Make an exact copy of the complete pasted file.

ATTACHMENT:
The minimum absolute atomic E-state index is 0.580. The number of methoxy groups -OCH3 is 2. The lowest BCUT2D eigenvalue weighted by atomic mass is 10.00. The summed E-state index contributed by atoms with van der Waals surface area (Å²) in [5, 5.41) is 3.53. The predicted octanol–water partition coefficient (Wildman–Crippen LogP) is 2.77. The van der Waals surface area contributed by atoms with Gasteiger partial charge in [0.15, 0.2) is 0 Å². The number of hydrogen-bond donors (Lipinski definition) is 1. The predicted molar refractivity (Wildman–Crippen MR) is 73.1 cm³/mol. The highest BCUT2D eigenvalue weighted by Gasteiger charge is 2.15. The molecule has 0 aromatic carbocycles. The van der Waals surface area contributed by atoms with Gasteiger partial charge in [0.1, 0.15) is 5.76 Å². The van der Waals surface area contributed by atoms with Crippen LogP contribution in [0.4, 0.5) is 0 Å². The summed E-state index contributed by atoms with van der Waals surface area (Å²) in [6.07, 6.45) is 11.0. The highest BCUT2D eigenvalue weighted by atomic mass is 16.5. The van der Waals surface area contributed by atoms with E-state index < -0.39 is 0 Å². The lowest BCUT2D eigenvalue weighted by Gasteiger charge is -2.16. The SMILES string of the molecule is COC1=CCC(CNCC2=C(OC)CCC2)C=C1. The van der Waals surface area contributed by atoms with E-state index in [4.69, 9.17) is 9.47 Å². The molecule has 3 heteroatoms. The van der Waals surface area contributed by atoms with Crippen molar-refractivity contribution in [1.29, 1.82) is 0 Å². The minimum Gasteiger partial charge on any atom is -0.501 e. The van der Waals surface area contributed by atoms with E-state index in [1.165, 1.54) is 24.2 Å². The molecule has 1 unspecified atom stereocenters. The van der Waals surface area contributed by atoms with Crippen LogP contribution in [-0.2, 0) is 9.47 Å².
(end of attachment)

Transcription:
The minimum absolute atomic E-state index is 0.580. The number of methoxy groups -OCH3 is 2. The lowest BCUT2D eigenvalue weighted by atomic mass is 10.00. The summed E-state index contributed by atoms with van der Waals surface area (Å²) in [5, 5.41) is 3.53. The predicted octanol–water partition coefficient (Wildman–Crippen LogP) is 2.77. The van der Waals surface area contributed by atoms with Gasteiger partial charge in [0.15, 0.2) is 0 Å². The number of hydrogen-bond donors (Lipinski definition) is 1. The predicted molar refractivity (Wildman–Crippen MR) is 73.1 cm³/mol. The highest BCUT2D eigenvalue weighted by Gasteiger charge is 2.15. The molecule has 0 aromatic carbocycles. The van der Waals surface area contributed by atoms with Gasteiger partial charge in [0.1, 0.15) is 5.76 Å². The van der Waals surface area contributed by atoms with Crippen LogP contribution in [0.4, 0.5) is 0 Å². The summed E-state index contributed by atoms with van der Waals surface area (Å²) in [6.07, 6.45) is 11.0. The highest BCUT2D eigenvalue weighted by atomic mass is 16.5. The van der Waals surface area contributed by atoms with E-state index < -0.39 is 0 Å². The lowest BCUT2D eigenvalue weighted by Gasteiger charge is -2.16. The SMILES string of the molecule is COC1=CCC(CNCC2=C(OC)CCC2)C=C1. The van der Waals surface area contributed by atoms with E-state index in [4.69, 9.17) is 9.47 Å². The molecule has 3 heteroatoms. The van der Waals surface area contributed by atoms with Crippen molar-refractivity contribution in [1.29, 1.82) is 0 Å². The minimum Gasteiger partial charge on any atom is -0.501 e. The van der Waals surface area contributed by atoms with E-state index in [1.165, 1.54) is 24.2 Å². The molecule has 1 unspecified atom stereocenters. The van der Waals surface area contributed by atoms with Crippen LogP contribution in [-0.2, 0) is 9.47 Å².